My Rise From Near-Self Destruction


To be or not, as Shakespeare said, or to live or not to live. That was the question which plagued me. I was now seventy-seven years old. Did I want to live into my very senior years, given that I had developed neuropathy which was hampering my ability to walk and causing me great pain? Then, a further question appeared; would it take more courage to commit suicide, and avoid the painful future which would include a lessening of my faculties, both physical and intellectual, and would include requiring someone to look after me, or to choose to live, and accept the years and changes to come, as a challenge?

I had always been healthy, strong, and independent. Thus the concept of not walking, and needing someone to look after my daily needs was an anathema to me. The neuropathy had probably been developing over many years, as I can now recall getting tired faster, and not being able to walk as far. Also there appeared a numbness and tingling sensation in my legs, along with pain up my legs and into my back. As well, the tingling had begun in my fingertips. So now fear really set in. How long would it be before I would no longer be able to walk my beloved companion of almost twelve years, my Shi Tzu, Angel? She had volunteered with me for ten years, seven days a week bringing joy to patients, staff, and visitors in a Long Term Care Facility for the Aged. How long before I would be in a wheelchair? How long before I could no longer design, and make the knitted and crocheted articles which I sold in the Handicrafts Store in which I volunteered at that same facility?

The other aspect to my dilemma was my relationship with my family. I had married at the age of seventeen. I had my first child at eighteen and then my second at twenty-one. My daughter had moved to Israel and my son lived in California. I divorced my first husband after forty years of an unhappy marriage. I remarried a man I loved, but after being on his own for twenty-five years, he found it hard to adjust to having a wife, and we also divorced, although we did keep in touch until his death a year ago. In my early twenties, I realized I was not content to be only a housewife and mother. I tried volunteering, worked in retail for awhile, then decided to go back to school and become a teacher. This literally saved my life. I had been a foster parent for twenty-five years, mainly for troubled teenagers, and even taught the night school course for foster parents. I subsequently got an Honours Degree in Sociology, and a Specialist Degree in Teaching, specifically for Gifted Children. I taught for thirty-five years until I had to retire at sixty-five, during the time when that was mandatory. That was when I became a full-time volunteer.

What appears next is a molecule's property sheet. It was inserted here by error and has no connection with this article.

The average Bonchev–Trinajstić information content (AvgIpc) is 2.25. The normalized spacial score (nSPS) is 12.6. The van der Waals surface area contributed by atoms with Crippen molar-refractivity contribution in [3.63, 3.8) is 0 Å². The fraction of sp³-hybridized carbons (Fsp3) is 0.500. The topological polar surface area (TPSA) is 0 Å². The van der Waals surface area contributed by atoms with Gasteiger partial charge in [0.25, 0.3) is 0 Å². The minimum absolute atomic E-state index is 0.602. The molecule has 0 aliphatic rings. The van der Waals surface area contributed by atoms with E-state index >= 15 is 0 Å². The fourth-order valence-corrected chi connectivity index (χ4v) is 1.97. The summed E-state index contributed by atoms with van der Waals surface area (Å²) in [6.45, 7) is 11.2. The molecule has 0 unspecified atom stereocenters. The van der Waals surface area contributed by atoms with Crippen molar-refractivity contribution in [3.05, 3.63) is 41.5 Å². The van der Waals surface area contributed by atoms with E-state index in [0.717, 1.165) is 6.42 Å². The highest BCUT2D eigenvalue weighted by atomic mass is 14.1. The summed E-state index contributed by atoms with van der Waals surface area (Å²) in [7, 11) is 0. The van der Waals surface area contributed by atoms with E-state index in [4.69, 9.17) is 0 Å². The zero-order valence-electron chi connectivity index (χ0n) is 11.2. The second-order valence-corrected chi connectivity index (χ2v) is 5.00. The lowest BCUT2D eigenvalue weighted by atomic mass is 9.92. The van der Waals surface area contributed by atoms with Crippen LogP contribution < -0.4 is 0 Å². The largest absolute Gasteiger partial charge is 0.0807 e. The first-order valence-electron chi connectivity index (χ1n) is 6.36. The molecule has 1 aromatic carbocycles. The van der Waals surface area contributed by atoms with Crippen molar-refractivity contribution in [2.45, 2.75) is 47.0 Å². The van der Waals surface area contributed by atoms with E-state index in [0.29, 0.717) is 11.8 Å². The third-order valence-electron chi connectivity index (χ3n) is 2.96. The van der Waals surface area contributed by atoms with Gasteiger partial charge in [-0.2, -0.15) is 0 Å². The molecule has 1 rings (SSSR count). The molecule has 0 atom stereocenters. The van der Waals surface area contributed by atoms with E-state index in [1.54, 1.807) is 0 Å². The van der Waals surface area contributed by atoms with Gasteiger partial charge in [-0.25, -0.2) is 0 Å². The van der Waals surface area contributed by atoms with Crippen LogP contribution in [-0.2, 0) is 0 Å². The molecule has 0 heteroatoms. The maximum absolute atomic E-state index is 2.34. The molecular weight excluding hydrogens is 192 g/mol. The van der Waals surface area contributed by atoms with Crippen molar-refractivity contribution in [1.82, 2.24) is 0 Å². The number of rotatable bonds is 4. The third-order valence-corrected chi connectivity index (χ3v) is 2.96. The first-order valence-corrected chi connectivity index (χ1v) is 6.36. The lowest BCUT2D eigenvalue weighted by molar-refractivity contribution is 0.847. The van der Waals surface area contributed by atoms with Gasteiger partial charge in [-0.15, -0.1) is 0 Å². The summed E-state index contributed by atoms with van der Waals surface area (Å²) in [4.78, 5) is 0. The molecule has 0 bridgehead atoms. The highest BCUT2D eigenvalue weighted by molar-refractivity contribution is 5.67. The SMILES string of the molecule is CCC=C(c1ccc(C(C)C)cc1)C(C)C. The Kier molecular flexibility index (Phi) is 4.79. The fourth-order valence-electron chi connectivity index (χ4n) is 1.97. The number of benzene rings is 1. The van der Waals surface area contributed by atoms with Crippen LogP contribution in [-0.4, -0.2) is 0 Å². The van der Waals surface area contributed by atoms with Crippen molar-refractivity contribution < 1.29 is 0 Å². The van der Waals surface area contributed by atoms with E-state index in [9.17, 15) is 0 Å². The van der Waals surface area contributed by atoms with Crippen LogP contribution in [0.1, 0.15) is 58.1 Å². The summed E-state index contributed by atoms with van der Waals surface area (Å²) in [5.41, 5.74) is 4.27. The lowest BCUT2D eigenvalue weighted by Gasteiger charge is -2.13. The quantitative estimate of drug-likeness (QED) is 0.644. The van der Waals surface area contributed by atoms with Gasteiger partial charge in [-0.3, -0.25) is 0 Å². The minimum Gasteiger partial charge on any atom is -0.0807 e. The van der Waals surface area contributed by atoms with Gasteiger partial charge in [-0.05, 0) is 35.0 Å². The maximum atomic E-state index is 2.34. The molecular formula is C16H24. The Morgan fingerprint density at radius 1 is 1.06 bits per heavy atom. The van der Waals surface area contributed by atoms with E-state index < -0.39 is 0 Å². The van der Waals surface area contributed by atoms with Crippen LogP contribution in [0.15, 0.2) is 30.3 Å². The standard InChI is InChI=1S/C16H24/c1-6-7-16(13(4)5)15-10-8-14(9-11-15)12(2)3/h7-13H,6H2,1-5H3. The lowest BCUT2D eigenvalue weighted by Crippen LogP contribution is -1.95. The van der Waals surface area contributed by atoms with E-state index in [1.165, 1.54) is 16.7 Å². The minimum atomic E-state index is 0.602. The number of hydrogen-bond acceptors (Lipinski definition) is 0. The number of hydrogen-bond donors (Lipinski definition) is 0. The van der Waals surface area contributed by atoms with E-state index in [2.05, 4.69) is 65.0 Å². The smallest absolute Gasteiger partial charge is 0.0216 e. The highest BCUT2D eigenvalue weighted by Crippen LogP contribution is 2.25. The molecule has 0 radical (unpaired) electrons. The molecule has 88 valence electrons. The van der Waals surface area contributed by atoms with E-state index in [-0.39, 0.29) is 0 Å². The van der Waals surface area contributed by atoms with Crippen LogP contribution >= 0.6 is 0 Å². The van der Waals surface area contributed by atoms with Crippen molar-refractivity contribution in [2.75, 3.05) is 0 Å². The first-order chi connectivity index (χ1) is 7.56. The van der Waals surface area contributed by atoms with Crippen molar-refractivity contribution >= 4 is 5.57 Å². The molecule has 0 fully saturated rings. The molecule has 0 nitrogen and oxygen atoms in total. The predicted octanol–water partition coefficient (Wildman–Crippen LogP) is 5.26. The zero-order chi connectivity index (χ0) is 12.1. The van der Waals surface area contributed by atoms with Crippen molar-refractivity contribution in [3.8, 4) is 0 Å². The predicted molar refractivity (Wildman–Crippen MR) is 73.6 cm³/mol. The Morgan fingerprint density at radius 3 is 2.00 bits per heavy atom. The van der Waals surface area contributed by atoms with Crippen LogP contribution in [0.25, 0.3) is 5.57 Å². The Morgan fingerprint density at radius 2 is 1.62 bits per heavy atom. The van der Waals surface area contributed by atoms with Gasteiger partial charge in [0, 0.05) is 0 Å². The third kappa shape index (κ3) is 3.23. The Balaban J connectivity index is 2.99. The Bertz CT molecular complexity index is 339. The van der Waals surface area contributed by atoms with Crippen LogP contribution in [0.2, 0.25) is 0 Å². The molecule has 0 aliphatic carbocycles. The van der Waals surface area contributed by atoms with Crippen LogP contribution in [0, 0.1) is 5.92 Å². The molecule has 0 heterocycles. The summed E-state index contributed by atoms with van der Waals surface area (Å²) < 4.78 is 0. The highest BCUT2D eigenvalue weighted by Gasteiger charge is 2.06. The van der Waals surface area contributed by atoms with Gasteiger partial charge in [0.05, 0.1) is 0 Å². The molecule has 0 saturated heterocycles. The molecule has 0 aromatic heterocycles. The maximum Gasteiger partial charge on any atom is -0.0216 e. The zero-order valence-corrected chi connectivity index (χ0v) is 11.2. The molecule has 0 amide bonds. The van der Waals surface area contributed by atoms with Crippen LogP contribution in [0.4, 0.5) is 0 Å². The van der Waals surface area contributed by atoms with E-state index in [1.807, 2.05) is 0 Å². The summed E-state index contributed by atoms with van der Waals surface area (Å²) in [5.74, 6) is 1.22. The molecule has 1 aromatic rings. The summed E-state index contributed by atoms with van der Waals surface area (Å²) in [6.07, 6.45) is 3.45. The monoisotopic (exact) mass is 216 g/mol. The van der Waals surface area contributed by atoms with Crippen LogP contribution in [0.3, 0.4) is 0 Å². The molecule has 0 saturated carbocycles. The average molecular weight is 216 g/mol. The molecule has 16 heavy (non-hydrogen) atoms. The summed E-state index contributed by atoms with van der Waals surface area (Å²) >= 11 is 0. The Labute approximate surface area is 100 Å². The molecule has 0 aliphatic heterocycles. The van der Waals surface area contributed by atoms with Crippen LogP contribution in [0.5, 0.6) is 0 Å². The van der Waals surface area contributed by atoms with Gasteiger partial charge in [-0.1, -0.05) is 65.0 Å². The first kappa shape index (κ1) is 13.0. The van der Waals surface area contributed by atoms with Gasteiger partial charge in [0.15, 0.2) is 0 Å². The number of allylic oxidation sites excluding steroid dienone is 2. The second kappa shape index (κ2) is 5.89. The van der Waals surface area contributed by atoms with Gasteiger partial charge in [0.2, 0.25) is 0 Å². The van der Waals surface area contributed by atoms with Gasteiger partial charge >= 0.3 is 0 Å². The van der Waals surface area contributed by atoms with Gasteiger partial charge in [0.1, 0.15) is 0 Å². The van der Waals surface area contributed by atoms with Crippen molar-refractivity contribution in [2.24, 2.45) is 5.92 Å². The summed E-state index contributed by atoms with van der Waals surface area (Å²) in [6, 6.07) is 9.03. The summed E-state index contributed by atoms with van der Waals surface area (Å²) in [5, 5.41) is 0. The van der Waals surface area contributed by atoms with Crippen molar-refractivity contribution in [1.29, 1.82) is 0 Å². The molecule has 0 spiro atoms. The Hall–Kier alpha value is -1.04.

My relationship with my children was not good. Each had behaved in ways that had brought me great pain. I am the eldest of four, having two brothers and a sister. However we are a dysfunctional group, and they do not offer emotional support for me. It is two friends who have been there for me for thirty years, and without whom I would have had even more pain in the past turmoil and heartaches in my life.

Depression is genetic in my family. My father, whom I loved, committed suicide at the age of eighty-two. I knew all my adult life that he was unhappy. We were very close, and he confided in me. If I suggested that he seek help, he claimed no one could help him. My son attempted suicide twice and my daughter once. If thoughts of suicide entered my mind during my earlier periods of unhappiness, I did not seriously consider acting on them. I often wished I could become a victim of a serious disease, or have an accident and die, but I would not bring it about.

So why did I finally plan to die? And was I depressed when I did so? I do not agree with the opinion that I was depressed, I believe I made a rational decision. I felt that the coming years could only bring me more pain – physically and emotionally. I wanted to leave this world on top. I felt alone and unloved, except by my dog. So I made my plans. I settled all my financial dealings, appointed a new Power of Attorney, made a new will, made my bequests for charity. I disposed of all my goods – jewellery, furniture, dishes, crystal, sterling, even most of my clothes. I found a wonderful person to adopt my dog, a woman with whom I had walked every Saturday and Sunday, she with her dog and me with mine. We set the date for Angel to move to her apartment. I sobbed bitterly on that day. I told my co-worker the numbers to call in case I did not show up for work on time.